By Liz Essley Whyte
A document prepared for the White House Coronavirus Task Force but not publicized suggests more than a dozen states, including Louisiana, should revert to more stringent protective measures, limiting social gatherings to 10 people or fewer, closing bars and gyms and asking residents to wear masks at all times.
The document, dated July 14 and obtained by the Center for Public Integrity, says 18 states are in the “red zone” for COVID-19 cases, meaning they had more than 100 new cases per 100,000 population last week. Eleven states are in the “red zone” for test positivity, meaning more than 10 percent of diagnostic test results came back positive.
It includes county-level data and reflects the insistence of the Trump administration that states and counties should take the lead in responding to the coronavirus. The document has been shared within the federal government but does not appear to be posted publicly.
The July 14 Louisiana report says the state over that previous week had had 234 cases per 100,000 people, well over the national average of 119 cases per 100,000 people. It lists East Baton Rouge Parish, Jefferson Parish and Lafayette Parish as the three jurisdictions with the highest number of new cases, but lists a total of 44 parishes in the red zone and 12 more in the yellow zone (between 10-100 cases per 100,000 people). The report recommends that the “public use of masks” be mandated “in all current and evolving hot spots.”
Specifically, the guidance recommends that public officials “ensure that all business retailers and personal services require masks and can safely social distance.” It also recommends that all bars and gyms “in hot spot parishes” be shut down.
Gov. John Bel Edwards announced an order July 11 that mandates that masks be worn publicly in 61 of the state’s 64 parishes. His order also shuts down bars across the state. However, Louisiana Attorney General Jeff Landry has said in an attorney general opinion — which does not have the force of law — that Edwards’ order “does not pass the constitutional test.”
Though the governor’s order jibes almost exactly with what the White House task force recommends, his spokesperson Christina Stephens said, “We actually got the Louisiana-specific recommendations Tuesday morning.” She said, “The advice of our own public health experts and general guidance from the CDC informed the Saturday order.”
Dr. Ashish Jha, director of the Harvard Global Health Institute, said he thought the information and recommendations from the task force were mostly good.
“The fact that it’s not public makes no sense to me,” Jha said Thursday. “Why are we hiding this information from the American people? This should be published and updated every day.”
Dr. Deborah Birx, a leader of the task force, referenced an earlier version of what appears to be the same report — which she said was updated weekly and sent to governors — in a press conference July 8 in which Vice President Mike Pence urged local leaders to open schools in the fall. She said Arizona, California, Florida and Texas were among the states the task force was monitoring carefully and that “a series of other states” were also in the red zone and should consider limiting gatherings.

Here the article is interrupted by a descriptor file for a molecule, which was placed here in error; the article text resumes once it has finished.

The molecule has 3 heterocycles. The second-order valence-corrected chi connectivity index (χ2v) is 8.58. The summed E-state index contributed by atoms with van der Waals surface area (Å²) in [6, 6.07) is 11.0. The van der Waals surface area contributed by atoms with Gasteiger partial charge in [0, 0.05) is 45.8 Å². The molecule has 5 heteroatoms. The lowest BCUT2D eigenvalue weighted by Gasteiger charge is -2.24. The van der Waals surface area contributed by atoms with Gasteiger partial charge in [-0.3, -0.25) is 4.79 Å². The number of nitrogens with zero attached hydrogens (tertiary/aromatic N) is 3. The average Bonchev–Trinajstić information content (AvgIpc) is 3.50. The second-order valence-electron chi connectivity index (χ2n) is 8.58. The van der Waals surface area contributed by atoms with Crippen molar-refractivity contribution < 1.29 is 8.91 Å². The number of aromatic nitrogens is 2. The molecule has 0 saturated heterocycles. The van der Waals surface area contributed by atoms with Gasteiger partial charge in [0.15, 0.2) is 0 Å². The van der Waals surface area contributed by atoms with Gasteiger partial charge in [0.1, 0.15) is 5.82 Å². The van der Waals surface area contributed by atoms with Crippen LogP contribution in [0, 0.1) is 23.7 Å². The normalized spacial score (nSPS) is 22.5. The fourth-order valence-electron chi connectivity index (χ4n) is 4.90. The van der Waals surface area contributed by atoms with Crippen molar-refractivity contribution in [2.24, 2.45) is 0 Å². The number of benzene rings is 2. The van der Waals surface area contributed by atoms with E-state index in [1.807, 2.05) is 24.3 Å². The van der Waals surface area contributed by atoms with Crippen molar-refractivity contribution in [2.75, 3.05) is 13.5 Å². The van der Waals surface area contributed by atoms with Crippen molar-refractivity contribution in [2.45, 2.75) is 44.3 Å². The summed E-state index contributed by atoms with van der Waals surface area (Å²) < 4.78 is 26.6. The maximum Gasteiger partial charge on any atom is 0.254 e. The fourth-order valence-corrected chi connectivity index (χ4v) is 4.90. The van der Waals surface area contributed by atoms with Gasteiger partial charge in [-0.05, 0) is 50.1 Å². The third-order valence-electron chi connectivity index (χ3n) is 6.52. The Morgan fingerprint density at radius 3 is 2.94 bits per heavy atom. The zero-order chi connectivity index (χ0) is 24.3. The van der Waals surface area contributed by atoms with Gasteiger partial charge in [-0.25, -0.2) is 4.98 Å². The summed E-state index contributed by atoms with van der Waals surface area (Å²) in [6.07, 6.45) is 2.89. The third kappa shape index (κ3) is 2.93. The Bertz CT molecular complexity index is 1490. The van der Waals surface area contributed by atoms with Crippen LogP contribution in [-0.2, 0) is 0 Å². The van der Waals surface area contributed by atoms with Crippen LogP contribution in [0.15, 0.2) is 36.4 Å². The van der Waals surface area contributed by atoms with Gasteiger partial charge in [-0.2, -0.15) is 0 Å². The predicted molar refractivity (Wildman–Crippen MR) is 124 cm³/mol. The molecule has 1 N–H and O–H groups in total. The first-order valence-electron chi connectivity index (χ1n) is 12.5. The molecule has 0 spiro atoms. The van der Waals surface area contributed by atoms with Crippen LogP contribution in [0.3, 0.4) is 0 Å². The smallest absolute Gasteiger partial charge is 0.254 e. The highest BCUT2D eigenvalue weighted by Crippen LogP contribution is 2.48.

Three days after Edwards announced his order, Pence, the head of the coronavirus task force, visited Louisiana to speak with Gov. John Bel Edwards and members of the state’s Congressional delegation in a closed-door meeting.
According to a transcript released by the Office of the Vice President, Pence told Edwards, “I want you to know you have our full support in the steps that you’re taking for Louisiana. And you have our commitment to — whether it be testing, whether it be PPE, therapeutics or the like, to — we’re going to continue to move heaven and earth and to make sure you have what you need to implement your plan.”
It’s clear some states are not following the task force’s advice. For instance, the document recommends that Georgia, in the red zone for both cases and test positivity, “mandate statewide wearing of cloth face coverings outside the home.” But Gov. Brian Kemp signed an order Wednesday banning localities from requiring masks.
The 18 states that are included in the red zone for cases in the document are: Alabama, Arkansas, Arizona, California, Florida, Georgia, Idaho, Iowa, Kansas, Louisiana, Mississippi, North Carolina, Nevada, Oklahoma, South Carolina, Tennessee, Texas and Utah.
The 11 states that are in the red zone for test positivity are Alabama, Arizona, Florida, Georgia, Idaho, Louisiana, Mississippi, Nevada, South Carolina, Texas and Washington.
In May, the World Health Organization recommended that governments make sure test positivity rates were at 5 percent or lower for 14 days before reopening. A COVID-19 tracker from Johns Hopkins University shows that 33 states were above that recommended positivity as of July 16.
“If the test positivity rate is above 10 percent, that means we’re not doing a good job mitigating the outbreak,” said Jessica Malaty Rivera, science communication lead at the COVID Tracking Project, a volunteer organization launched by journalists from The Atlantic. “Ideally we want the test positivity rate to be below 3 percent, because that shows that we’re suppressing COVID-19.”
The White House and Kemp did not respond to requests for comment Thursday.
Correction: July 17, 2020, 11 a.m.: A previous version of a map in this story incorrectly identified North Carolina’s status as a state in the “red zone” for test positivity. The map has been updated to reflect that North Carolina is in the “yellow zone” for test positivity.
Editor Jarvis DeBerry contributed to this report.